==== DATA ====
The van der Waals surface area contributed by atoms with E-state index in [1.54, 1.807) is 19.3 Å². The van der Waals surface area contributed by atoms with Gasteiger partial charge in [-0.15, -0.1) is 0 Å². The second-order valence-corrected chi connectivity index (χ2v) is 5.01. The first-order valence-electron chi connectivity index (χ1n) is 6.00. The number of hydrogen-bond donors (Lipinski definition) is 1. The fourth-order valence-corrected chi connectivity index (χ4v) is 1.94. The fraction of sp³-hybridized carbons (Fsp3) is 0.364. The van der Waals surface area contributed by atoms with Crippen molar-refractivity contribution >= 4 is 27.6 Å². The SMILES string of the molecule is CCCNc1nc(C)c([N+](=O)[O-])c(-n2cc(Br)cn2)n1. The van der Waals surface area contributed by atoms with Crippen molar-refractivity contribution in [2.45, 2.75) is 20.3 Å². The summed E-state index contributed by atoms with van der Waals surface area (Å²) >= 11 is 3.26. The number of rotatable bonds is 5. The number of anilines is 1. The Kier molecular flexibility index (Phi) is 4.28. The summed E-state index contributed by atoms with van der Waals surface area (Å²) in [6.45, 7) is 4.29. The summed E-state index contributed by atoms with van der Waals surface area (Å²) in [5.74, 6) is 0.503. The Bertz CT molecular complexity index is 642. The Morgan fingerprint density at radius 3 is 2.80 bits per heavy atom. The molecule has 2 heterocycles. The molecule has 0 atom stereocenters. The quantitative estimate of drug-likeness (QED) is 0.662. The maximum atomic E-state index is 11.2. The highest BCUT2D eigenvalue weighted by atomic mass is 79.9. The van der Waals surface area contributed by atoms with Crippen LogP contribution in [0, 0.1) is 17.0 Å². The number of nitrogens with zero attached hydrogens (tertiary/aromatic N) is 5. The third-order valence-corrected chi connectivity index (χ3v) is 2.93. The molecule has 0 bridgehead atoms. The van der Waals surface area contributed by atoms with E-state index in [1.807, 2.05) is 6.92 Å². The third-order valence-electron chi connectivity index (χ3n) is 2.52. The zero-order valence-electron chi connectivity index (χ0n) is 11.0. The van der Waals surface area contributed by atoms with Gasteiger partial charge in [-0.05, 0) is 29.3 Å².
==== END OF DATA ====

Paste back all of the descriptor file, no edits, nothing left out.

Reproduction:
The van der Waals surface area contributed by atoms with E-state index in [1.54, 1.807) is 19.3 Å². The van der Waals surface area contributed by atoms with Gasteiger partial charge in [-0.15, -0.1) is 0 Å². The second-order valence-corrected chi connectivity index (χ2v) is 5.01. The first-order valence-electron chi connectivity index (χ1n) is 6.00. The number of hydrogen-bond donors (Lipinski definition) is 1. The fourth-order valence-corrected chi connectivity index (χ4v) is 1.94. The fraction of sp³-hybridized carbons (Fsp3) is 0.364. The van der Waals surface area contributed by atoms with Crippen molar-refractivity contribution >= 4 is 27.6 Å². The SMILES string of the molecule is CCCNc1nc(C)c([N+](=O)[O-])c(-n2cc(Br)cn2)n1. The van der Waals surface area contributed by atoms with Crippen molar-refractivity contribution in [2.45, 2.75) is 20.3 Å². The summed E-state index contributed by atoms with van der Waals surface area (Å²) >= 11 is 3.26. The number of rotatable bonds is 5. The number of anilines is 1. The Kier molecular flexibility index (Phi) is 4.28. The summed E-state index contributed by atoms with van der Waals surface area (Å²) in [6.45, 7) is 4.29. The summed E-state index contributed by atoms with van der Waals surface area (Å²) in [5.74, 6) is 0.503. The Bertz CT molecular complexity index is 642. The Morgan fingerprint density at radius 3 is 2.80 bits per heavy atom. The molecule has 2 heterocycles. The molecule has 0 atom stereocenters. The quantitative estimate of drug-likeness (QED) is 0.662. The maximum atomic E-state index is 11.2. The highest BCUT2D eigenvalue weighted by atomic mass is 79.9. The van der Waals surface area contributed by atoms with Crippen LogP contribution in [0, 0.1) is 17.0 Å². The number of nitrogens with zero attached hydrogens (tertiary/aromatic N) is 5. The third-order valence-corrected chi connectivity index (χ3v) is 2.93. The molecule has 0 bridgehead atoms. The van der Waals surface area contributed by atoms with E-state index in [1.807, 2.05) is 6.92 Å². The third-order valence-electron chi connectivity index (χ3n) is 2.52. The zero-order valence-electron chi connectivity index (χ0n) is 11.0. The van der Waals surface area contributed by atoms with Gasteiger partial charge in [-0.05, 0) is 29.3 Å².